As a first step I cleaned the data and reduced some of the dimensions. I found the information about what one is hoping to get out of the class irrelevant to group formation, therefore I completely removed it. Initially there are 9 dimensions of the quantitative data. This can be reduced to three main dimensions: mathematical/data skills (IVIS, Stats, Math), computer/programming skills (User, Prog, Graphics), artistic/user facing skills (HCI, UX, Art).
The x-axis represents the total average score for each student while the y-axis their score in their strongest domain. Colours indicate which domain students belong to in terms of their strength.
As data is based on self-reporting I thought exposing uncertainty in the data is important . For students who have extremely high or low overall average this might be an effect of difference is self-confidence and therefore their highest score has to be looked at with an eye on their overall average.
This representation allows the performance of most low-level components of analytic activity (retrieve value, filter, find extremum, sort, determine range, distribution) as defined by Amar et al. .
The solution follows the Visual Information Seeking Mantra: overview first, zoom and filter, then details-on demand (zoom is unfortunately missing - lack of time) . One can filter which domain they would like to see on the visualisation by clicking on the respective button - this way allowing better comparison within the domain.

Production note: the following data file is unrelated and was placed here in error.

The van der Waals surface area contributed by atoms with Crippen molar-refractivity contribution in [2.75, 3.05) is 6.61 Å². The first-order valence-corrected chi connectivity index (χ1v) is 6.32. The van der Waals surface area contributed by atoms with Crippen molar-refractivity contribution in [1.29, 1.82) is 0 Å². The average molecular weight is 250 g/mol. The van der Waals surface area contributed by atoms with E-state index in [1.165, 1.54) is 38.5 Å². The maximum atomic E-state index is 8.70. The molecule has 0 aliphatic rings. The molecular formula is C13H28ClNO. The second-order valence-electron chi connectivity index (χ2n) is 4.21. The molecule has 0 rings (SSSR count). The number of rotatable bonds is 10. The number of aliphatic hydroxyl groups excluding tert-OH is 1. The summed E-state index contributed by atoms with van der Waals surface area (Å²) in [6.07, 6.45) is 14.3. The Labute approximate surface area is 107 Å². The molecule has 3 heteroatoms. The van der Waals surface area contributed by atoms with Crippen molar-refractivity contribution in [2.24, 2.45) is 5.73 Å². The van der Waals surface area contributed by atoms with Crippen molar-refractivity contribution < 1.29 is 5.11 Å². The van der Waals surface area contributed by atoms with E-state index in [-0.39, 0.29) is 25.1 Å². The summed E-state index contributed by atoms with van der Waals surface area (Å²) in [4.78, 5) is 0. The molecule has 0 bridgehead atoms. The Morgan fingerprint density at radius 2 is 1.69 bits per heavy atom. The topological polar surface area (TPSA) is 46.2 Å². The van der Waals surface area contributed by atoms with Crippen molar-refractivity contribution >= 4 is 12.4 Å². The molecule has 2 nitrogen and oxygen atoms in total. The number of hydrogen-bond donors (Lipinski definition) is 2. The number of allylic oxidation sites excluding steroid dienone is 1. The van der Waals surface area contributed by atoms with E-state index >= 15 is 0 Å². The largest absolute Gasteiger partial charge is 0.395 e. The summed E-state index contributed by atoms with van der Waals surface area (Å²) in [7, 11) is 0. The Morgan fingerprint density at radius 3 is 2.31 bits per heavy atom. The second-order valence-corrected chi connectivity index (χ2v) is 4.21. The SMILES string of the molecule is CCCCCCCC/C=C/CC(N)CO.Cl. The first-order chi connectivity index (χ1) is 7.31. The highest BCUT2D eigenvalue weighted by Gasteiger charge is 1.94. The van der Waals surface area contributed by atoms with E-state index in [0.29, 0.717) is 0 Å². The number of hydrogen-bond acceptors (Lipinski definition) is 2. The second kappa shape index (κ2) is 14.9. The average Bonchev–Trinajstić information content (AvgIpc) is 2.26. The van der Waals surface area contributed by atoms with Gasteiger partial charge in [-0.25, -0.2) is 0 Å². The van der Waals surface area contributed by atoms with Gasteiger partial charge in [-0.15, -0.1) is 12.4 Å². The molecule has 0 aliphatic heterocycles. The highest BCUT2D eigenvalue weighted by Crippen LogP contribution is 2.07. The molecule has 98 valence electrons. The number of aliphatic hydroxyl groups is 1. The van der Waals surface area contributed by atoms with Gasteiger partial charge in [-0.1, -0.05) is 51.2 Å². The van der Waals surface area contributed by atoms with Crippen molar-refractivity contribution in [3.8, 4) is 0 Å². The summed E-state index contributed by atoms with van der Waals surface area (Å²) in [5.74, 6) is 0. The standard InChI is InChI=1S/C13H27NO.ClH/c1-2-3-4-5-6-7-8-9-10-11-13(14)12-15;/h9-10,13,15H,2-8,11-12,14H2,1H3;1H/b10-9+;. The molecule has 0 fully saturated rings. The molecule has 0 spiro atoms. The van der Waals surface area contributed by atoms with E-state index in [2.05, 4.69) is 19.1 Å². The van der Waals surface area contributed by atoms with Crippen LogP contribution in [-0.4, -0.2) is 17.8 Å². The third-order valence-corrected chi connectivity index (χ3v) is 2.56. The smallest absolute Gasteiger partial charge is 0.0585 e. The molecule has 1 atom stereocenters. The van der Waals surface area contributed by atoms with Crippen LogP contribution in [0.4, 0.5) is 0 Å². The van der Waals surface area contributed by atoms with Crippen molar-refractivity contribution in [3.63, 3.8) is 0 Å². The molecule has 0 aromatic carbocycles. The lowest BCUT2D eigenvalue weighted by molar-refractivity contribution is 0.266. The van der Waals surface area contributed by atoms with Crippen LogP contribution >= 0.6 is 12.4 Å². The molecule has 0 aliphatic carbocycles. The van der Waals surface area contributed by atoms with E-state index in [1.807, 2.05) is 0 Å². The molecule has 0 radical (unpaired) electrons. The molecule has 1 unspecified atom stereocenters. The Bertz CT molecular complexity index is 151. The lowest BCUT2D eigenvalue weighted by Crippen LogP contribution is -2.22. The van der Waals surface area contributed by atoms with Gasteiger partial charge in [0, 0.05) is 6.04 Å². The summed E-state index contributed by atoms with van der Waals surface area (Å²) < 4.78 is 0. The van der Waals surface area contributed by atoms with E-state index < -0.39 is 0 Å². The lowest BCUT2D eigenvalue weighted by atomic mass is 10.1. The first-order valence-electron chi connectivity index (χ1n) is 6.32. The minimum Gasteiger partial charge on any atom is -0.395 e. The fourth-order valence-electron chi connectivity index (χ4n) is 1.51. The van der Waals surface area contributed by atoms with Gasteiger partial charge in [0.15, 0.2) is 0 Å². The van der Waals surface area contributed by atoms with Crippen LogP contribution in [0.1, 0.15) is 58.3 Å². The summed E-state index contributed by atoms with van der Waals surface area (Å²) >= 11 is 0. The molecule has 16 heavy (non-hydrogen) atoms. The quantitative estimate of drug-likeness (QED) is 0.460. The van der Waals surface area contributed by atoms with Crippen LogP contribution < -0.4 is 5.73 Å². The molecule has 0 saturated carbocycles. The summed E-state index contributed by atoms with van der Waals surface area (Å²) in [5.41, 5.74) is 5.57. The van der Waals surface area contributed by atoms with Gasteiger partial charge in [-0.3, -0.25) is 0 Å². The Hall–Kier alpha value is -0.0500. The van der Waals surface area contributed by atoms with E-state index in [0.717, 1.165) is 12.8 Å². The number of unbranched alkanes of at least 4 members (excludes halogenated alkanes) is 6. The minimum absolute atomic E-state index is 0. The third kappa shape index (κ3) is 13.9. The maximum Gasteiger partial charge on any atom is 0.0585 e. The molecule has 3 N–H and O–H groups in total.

Details on demand is implemented in a tooltip style: when hovering over a node one can find extra information: this case the Alias and the person’s interest. To allow better access to the details the node also changes color as we hover over it.
Shneiderman, Ben. "The eyes have it: A task by data type taxonomy for information visualizations." Visual Languages, 1996. Proceedings., IEEE Symposium on. IEEE, 1996.
 Amar, Robert, and John Stasko. "BEST PAPER: A knowledge task-based framework for design and evaluation of information visualizations." Information Visualization, 2004. INFOVIS 2004. IEEE Symposium on. IEEE, 2004.
 Amar, Robert, James Eagan, and John Stasko. "Low-level components of analytic activity in information visualization." Information Visualization, 2005. INFOVIS 2005. IEEE Symposium on. IEEE, 2005.